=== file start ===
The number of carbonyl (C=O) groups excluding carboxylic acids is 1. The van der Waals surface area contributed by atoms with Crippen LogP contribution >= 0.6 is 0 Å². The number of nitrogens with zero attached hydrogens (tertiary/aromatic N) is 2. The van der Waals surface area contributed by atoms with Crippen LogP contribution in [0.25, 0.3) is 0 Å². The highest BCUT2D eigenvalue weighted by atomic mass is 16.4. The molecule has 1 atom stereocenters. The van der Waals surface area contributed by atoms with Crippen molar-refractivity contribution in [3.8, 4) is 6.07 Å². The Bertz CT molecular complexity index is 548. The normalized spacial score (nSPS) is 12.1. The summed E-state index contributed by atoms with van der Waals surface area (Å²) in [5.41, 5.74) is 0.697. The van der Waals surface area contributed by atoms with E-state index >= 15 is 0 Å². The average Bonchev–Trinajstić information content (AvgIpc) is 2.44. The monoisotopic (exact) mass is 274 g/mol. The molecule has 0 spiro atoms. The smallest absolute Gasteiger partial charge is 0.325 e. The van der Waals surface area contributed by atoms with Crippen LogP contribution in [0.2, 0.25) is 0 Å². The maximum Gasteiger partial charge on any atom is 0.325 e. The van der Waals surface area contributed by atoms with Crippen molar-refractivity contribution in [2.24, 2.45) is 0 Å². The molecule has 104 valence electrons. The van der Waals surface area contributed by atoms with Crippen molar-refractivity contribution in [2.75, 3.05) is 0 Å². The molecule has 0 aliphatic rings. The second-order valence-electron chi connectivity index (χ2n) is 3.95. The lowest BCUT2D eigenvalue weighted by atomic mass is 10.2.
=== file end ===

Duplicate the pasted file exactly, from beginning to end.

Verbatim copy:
The number of carbonyl (C=O) groups excluding carboxylic acids is 1. The van der Waals surface area contributed by atoms with Crippen LogP contribution >= 0.6 is 0 Å². The number of nitrogens with zero attached hydrogens (tertiary/aromatic N) is 2. The van der Waals surface area contributed by atoms with Crippen LogP contribution in [0.25, 0.3) is 0 Å². The highest BCUT2D eigenvalue weighted by atomic mass is 16.4. The molecule has 1 atom stereocenters. The van der Waals surface area contributed by atoms with Crippen molar-refractivity contribution in [3.8, 4) is 6.07 Å². The Bertz CT molecular complexity index is 548. The normalized spacial score (nSPS) is 12.1. The summed E-state index contributed by atoms with van der Waals surface area (Å²) in [5.41, 5.74) is 0.697. The van der Waals surface area contributed by atoms with E-state index >= 15 is 0 Å². The average Bonchev–Trinajstić information content (AvgIpc) is 2.44. The monoisotopic (exact) mass is 274 g/mol. The molecule has 0 spiro atoms. The smallest absolute Gasteiger partial charge is 0.325 e. The van der Waals surface area contributed by atoms with Crippen LogP contribution in [0.2, 0.25) is 0 Å². The maximum Gasteiger partial charge on any atom is 0.325 e. The van der Waals surface area contributed by atoms with Crippen molar-refractivity contribution in [2.24, 2.45) is 0 Å². The molecule has 104 valence electrons. The van der Waals surface area contributed by atoms with Crippen molar-refractivity contribution in [2.75, 3.05) is 0 Å². The molecule has 0 aliphatic rings. The second-order valence-electron chi connectivity index (χ2n) is 3.95. The lowest BCUT2D eigenvalue weighted by atomic mass is 10.2.